For people who inherit any dominant mutation that causes Alzheimer’s disease, the question is not whether they will develop AD, but when. Now, a meta-analysis that drew both from several large cohorts and from the literature on such families reports that the two best prognosticators of onset are parental age at onset, and the type of mutation. The study was co-authored by 25 clinicians around the world and led by Randall Bateman of Washington University in St. Louis. The study also revealed that age at onset still varies even after controlling for these two parameters, and that ApoE genotype accounted for only a small part of this variability. The researchers suspect a combination of genetic and environmental factors are at play and call for more research to characterize those factors. The findings, published June 13 in Neurology, could help researchers refine their enrollment strategy for primary prevention trials in this population, which need to begin before symptoms emerge.
“These findings have clear implications for prediction of age at onset for clinical research,” John Kauwe of Brigham Young University in Provo, Utah, wrote in an email to Alzforum. Kauwe, who was not involved in the work, added that the study also reiterates previous findings showing a broad range of age at onset within familial AD (see full comment below).
Patterns in the Chaos. People with dominant mutations that cause Alzheimer’s disease succumb to symptoms at widely different ages, but some trends emerge when people are stratified by mutated gene. PS1 carriers tend to develop disease earlier in life than others, while those with PS2 mutations stay dementia-free longer. (Courtesy of Ryman et al., Neurology, June 13, 2014)
Researchers have so far identified 230 familial AD (FAD) mutations within the genes encoding for amyloid precursor protein (APP), presenilin 1 (PS1), and presenilin 2 (PS2) (see Alzforum Mutations database). While most people who carry one of these mutations develop AD earlier than do people with the more common sporadic form of the disease, the variation in age at onset in FAD is large. Even among people who harbor the same disease-causing mutation it can be 40 years (see Larner et al., 2006). Improving the ability to predict a given person’s age at onset would help researchers select candidates for AD prevention studies who are most likely to show a benefit within the study’s duration.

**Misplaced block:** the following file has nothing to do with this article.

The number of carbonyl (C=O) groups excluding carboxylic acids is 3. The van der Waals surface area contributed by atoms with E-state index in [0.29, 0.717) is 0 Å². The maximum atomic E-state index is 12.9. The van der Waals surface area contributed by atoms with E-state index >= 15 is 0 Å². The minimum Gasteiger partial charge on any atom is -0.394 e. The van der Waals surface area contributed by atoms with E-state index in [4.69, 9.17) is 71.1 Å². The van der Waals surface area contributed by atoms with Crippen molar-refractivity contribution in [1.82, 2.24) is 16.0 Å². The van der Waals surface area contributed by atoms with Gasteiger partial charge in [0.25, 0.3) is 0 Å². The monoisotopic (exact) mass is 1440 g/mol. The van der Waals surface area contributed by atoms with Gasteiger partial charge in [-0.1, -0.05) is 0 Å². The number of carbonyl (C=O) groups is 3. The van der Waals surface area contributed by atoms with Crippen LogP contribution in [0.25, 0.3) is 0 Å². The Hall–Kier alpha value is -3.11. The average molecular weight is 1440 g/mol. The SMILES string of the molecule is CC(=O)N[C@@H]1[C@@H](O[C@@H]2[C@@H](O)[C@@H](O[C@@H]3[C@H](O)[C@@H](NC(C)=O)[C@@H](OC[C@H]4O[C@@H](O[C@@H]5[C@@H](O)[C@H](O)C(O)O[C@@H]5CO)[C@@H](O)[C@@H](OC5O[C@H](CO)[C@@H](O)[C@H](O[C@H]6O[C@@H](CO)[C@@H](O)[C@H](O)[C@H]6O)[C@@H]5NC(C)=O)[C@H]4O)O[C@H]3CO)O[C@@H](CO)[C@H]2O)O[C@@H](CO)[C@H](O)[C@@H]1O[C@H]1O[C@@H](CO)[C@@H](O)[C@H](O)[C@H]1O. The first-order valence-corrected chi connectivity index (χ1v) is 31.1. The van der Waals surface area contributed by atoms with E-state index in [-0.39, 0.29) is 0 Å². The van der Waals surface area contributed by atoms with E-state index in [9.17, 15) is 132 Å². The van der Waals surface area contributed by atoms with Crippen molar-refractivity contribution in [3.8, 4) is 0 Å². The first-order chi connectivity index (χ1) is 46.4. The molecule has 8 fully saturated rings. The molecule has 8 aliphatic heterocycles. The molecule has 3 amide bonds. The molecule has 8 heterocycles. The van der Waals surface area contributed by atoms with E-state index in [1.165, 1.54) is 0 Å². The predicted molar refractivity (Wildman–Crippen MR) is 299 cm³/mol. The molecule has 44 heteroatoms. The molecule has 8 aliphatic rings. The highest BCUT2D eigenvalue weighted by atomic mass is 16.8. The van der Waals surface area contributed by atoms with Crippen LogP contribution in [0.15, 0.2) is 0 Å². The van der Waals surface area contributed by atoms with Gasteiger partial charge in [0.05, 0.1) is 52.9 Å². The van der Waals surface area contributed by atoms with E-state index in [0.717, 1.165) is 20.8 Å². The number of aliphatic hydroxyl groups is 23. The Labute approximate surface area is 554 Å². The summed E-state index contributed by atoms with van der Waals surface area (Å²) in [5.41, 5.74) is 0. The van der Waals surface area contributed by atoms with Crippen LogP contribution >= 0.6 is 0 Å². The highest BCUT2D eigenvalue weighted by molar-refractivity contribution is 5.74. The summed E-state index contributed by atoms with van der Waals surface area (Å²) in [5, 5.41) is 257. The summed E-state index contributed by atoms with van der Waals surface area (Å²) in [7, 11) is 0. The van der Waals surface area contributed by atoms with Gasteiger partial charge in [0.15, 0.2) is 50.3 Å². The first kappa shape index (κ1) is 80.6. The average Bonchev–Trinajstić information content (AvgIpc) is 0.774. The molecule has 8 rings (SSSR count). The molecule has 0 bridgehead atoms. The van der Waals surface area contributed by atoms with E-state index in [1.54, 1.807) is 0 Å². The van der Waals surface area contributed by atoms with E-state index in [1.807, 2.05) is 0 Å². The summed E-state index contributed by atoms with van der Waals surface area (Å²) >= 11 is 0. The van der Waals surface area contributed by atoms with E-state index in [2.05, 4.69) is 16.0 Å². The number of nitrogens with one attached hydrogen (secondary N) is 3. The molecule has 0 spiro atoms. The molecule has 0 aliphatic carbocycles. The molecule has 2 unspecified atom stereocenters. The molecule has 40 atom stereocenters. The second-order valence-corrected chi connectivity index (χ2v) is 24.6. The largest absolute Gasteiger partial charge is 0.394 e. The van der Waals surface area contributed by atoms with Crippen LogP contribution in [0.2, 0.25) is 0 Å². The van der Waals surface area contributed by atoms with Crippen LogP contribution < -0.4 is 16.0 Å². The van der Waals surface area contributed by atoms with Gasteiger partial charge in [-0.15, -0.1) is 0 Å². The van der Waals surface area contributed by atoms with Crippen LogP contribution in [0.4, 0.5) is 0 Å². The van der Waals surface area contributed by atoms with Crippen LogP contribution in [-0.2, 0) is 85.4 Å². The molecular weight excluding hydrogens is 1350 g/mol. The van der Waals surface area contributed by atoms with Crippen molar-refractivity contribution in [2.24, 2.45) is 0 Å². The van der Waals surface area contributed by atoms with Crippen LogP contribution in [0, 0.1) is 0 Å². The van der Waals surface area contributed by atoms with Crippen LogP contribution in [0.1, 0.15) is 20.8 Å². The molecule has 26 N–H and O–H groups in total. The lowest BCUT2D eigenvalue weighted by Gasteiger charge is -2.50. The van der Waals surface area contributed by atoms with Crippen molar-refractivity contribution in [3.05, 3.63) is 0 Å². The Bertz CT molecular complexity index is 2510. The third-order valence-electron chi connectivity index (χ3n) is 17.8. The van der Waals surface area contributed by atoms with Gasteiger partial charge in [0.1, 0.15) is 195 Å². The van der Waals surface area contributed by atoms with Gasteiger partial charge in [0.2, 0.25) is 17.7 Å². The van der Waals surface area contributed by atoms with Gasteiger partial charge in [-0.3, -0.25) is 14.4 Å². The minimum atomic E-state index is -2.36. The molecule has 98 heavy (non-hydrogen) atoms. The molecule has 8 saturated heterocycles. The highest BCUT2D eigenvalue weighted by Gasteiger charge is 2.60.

The Dominantly Inherited Alzheimer’s Network (DIAN) treatment trial is testing the efficacy of the two AD immunotherapies solanezumab and gantenerumab (see Oct 2012 news story). In this trial, enrollees must be between 15 years younger and 10 years older than their parent’s age at onset. “This seemed to be a reasonable way to predict the age at onset, but it had never been investigated thoroughly,” first author Davis Ryman of Washington University in St. Louis told Alzforum. Ryman and colleagues set out to assess the predictive power of parental age at onset, and also to investigate whether other factors, such mutation type, might narrow those predictions to a smaller window.
They identified 137 published studies on familial AD that included information about causative mutations as well as parental age at onset. Three large international cohorts supplemented the dataset: the DIAN study, a large Colombian family cohort who share the same PS1 mutation (see Mar 2011 news story), and families who share the Volga German PS2 mutation (see Bird et al., 1988). When put together, the meta-analysis considered 387 families containing 3,275 people, of whom 1,307 developed AD at a known age.